In order to use this model to provide direction and structure for effective
teaching strategies, however, four additional factors that vary among
groups and in individuals over time must be considered: global versus
analytic processing styles, age, gender, and high- versus low-academic
achievement. Read Sarah Church's article which goes into more detail about
the Dunn & Dunn model of learning styles here: http://www.teresadybvig.com/learnsty.htm.
Learning Style Model
Richard Felder, professor of chemical engineering, and Linda K. Silverman,
an educational psychologist, developed a model of learning styles and
a parallel model of teaching styles designed to be used with students
in technical disciplines. "The idea is not to teach each student
exclusively according to his or her preferences, but rather to strive
for a balance of instructional methods.” The information, however,
is applicable for all students in all disciplines. http://www.ncsu.edu/felder-public/Learning_Styles.html.
The Index of Learning Styles is an instrument used to assess
preferences on four dimensions (active/reflective, sensing/intuitive,
visual/verbal, and sequential/global) of the Felder-Silverman learning
style model. The ILS instrument was developed by Felder and Barbara A.
Soloman of North Carolina State University. Both an on-line version and
a pencil-and-paper version of the instrument may be accessed from this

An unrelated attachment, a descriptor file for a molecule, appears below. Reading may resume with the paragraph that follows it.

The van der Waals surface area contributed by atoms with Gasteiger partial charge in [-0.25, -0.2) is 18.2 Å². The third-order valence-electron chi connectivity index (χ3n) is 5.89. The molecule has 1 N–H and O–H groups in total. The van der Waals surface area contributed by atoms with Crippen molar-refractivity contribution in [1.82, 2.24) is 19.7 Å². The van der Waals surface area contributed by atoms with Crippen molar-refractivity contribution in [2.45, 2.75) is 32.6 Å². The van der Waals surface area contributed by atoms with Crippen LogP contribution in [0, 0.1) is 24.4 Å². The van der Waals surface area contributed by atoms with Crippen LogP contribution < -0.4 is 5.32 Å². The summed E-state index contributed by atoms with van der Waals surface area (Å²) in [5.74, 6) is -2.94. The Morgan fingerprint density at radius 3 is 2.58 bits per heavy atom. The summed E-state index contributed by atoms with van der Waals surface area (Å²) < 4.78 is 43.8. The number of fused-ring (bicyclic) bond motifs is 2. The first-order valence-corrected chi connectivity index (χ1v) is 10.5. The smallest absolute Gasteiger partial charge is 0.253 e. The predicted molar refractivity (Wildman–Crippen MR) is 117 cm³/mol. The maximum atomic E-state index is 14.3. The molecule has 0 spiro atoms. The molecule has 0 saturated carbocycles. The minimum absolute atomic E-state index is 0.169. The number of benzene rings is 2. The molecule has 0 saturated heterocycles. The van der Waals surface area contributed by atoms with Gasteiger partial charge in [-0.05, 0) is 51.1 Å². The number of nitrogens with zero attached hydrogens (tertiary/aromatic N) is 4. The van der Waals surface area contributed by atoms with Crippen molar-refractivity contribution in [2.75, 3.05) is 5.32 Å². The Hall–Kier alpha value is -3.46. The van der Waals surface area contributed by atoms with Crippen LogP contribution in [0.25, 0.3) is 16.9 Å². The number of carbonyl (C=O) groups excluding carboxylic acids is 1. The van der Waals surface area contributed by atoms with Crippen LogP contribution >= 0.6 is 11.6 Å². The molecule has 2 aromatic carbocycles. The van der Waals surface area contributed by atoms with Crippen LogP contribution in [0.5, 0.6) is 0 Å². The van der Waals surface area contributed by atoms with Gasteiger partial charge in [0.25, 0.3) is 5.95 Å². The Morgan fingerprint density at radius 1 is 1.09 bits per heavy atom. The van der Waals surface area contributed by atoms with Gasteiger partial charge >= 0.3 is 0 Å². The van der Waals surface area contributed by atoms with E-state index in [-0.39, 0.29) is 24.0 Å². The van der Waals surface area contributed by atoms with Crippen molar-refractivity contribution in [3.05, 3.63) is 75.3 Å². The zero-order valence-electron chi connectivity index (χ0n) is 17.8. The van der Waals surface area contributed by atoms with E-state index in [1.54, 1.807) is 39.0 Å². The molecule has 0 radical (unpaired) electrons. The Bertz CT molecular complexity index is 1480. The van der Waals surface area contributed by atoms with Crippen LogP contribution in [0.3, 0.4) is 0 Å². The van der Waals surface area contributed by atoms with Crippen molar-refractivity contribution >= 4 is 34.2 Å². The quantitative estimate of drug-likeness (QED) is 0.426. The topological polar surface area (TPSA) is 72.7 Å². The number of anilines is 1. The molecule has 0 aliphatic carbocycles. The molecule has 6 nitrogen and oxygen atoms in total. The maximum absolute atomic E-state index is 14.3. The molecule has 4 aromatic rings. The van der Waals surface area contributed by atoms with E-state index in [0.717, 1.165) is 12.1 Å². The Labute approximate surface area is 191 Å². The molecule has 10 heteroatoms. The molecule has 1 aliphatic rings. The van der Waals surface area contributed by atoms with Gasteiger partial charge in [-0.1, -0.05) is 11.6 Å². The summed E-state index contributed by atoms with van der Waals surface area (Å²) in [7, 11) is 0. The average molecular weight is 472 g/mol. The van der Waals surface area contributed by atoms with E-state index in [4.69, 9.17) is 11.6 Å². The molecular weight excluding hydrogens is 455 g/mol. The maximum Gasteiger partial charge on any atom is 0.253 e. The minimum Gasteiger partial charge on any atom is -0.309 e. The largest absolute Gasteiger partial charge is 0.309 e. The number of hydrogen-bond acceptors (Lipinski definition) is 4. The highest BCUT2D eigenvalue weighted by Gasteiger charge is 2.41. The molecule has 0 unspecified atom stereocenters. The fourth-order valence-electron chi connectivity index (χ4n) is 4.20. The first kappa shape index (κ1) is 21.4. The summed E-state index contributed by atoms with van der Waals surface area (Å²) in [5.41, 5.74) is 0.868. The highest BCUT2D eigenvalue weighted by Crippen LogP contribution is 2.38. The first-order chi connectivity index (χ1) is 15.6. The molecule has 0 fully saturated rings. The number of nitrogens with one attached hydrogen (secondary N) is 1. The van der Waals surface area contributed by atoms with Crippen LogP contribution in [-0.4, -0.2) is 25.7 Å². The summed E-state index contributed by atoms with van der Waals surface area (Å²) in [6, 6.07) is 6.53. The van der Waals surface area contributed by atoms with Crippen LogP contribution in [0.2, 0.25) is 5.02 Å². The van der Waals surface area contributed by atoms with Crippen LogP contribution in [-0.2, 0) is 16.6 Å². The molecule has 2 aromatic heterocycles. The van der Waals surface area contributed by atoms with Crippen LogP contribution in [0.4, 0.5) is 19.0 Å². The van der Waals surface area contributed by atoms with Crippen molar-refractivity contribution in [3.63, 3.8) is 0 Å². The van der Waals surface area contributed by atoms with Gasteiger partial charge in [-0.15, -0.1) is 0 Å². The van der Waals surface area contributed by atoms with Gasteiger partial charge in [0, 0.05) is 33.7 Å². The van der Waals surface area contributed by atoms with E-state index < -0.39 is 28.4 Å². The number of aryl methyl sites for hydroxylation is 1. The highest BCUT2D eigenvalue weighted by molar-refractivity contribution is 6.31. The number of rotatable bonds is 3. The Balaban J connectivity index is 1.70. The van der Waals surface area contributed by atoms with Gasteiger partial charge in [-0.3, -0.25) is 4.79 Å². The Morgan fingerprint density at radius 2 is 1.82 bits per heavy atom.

Independent and Field Dependent Cognitive Styles
Originally proposed by Hermann Witkin, et. al. in 1962, this model postulates
that "[the] field dependent rely on external cues, or visual framework,
in the perception of the upright. Conversely, people who rely on internal
cues, such as body orientation and gravitational pull are considered field
independent." Visit http://www.ithaca.edu/faculty/stephens/csback.html for
an introduction to the theoretical background. Greg Kearsley's "Theories
into Practice" database defines cognitive style as "a personality
dimension which influences attitudes, values, and social interaction." He
continues, explaining that:
independence versus field dependence refers to a tendency to approach
the environment in an analytical, as opposed to global, fashion. At
a perceptual level, field independent personalities are able to distinguish
figures as discrete from their backgrounds compared to field dependent
individuals who experience events in an undifferentiated way. In addition,
field dependent individuals have a greater social orientation relative
to field independent personalities. Studies have identified a number
connections between this cognitive style and learning (see Messick,
1978). For example, field independent individuals are likely to learn
more effectively under conditions of instrinsic motivation (e.g., self-study)
and are influenced less by social reinforcement. http://tip.psychology.org/styles.html
article "Field Independent/Dependent Learning Styles and L2 Acquisition"
(ELT Newsletter, June 2002, http://www.eltnewsletter.com/back/June2002/art1022002.htm)
lists the principal characteristics of the two styles and offers a helpful
checklist for helping students identify their cognitive style. While the
checklist is designed for use with students learning a second language,